Can Justification Be Lost?
Most Fundamentalists go on to say that losing ground in the sanctification battle won’t jeopardize your justification. You might sin worse than you did before “getting saved,” but you’ll enter heaven anyway, because you can’t undo your justification, which has nothing to do with whether you have supernatural life in your soul.
Calvin taught the absolute impossibility of losing justification. Luther said it could be lost only through the sin of unbelief; that is, by undoing the act of faith and rejecting Christ; but not by what Catholics call mortal sins.
Catholics see it differently. If you sin grievously, the supernatural life in your soul disappears, since it can’t co-exist with serious sin. You then cease to be justified. If you were to die while unjustified, you’d go to hell. But you can become re-justified by having the supernatural life renewed in your soul, and you can do that by responding to the actual graces God sends you.
Acting on Actual Graces
He sends you an actual grace, say, in the form of a nagging voice that whispers, “You need to repent! Go to confession!” You do, your sins are forgiven, you’re reconciled to God, and you have supernatural life again (John 20:21–23). Or you say to yourself, “Maybe tomorrow,” and that particular supernatural impulse, that actual grace, passes you by. But another is always on the way, God never abandoning us to our own stupidity (1 Tim. 2:4).
Once you have supernatural life, once sanctifying grace is in your soul, you can increase it by every supernaturally good action you do: receiving Communion, saying prayers, performing the corporal works of mercy. Is it worth increasing sanctifying grace once you have it; isn’t the minimum enough? Yes and no. It’s enough to get you into heaven, but it may not be enough to sustain itself. It’s easy to fall from grace, as you know. The more solidly you’re wed to sanctifying grace, the more likely you can withstand temptations.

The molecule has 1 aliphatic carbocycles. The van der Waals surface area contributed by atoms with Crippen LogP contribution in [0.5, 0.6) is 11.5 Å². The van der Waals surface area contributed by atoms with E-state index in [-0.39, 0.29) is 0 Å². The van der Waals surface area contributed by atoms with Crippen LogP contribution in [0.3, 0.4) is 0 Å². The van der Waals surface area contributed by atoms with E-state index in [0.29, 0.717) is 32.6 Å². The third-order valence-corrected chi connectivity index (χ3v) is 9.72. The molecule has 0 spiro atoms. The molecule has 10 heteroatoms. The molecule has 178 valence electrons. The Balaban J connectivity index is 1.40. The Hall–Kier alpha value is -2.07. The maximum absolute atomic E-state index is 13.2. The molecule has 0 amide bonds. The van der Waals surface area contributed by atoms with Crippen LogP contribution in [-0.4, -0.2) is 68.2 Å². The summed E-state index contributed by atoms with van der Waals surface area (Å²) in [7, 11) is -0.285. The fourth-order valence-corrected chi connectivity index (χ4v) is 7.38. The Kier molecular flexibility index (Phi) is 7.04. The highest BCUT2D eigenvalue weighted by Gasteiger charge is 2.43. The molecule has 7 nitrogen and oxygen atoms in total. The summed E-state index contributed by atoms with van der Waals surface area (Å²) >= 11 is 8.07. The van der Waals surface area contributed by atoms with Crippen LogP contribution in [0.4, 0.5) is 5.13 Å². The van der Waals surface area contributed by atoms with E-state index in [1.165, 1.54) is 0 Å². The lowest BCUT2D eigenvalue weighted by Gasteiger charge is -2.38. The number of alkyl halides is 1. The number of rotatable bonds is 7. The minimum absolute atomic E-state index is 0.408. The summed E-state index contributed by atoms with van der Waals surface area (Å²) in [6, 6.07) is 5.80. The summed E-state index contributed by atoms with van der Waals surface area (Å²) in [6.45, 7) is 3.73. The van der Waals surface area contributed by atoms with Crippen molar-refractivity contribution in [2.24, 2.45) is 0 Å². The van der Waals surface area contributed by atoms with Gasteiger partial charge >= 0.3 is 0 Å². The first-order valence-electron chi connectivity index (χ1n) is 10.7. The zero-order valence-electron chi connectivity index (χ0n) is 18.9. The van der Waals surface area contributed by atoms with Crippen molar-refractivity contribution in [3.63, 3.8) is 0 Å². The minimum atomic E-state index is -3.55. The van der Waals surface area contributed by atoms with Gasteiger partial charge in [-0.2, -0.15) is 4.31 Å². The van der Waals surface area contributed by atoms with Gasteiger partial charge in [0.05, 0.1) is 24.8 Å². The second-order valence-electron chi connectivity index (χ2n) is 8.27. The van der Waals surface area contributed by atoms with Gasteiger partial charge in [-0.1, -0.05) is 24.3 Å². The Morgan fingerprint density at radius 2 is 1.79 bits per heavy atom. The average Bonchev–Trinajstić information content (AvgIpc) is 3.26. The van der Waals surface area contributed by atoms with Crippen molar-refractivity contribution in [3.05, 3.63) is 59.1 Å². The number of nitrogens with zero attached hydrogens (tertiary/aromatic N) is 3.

And if you do that, you maintain sanctifying grace. In other words, once you achieve the supernatural life, you don’t want to take it easy. The minimum isn’t good enough because it’s easy to lose the minimum. We must continually seek God’s grace, continually respond to the actual graces God is working within us, inclining us to turn to him and do good. This is what Paul discusses when he instructs us: “Therefore, my beloved, as you have always obeyed, so now, not only as in my presence but much more in my absence, work out your own salvation with fear and trembling; for God is at work in you, both to will and to work for his good pleasure. Do all things without grumbling or questioning, that you may be blameless and innocent, children of God without blemish in the midst of a crooked and perverse generation, among whom you shine as lights in the world, holding fast the word of life, so that in the day of Christ I may be proud that I did not run in vain or labor in vain” (Phil. 2:12–16).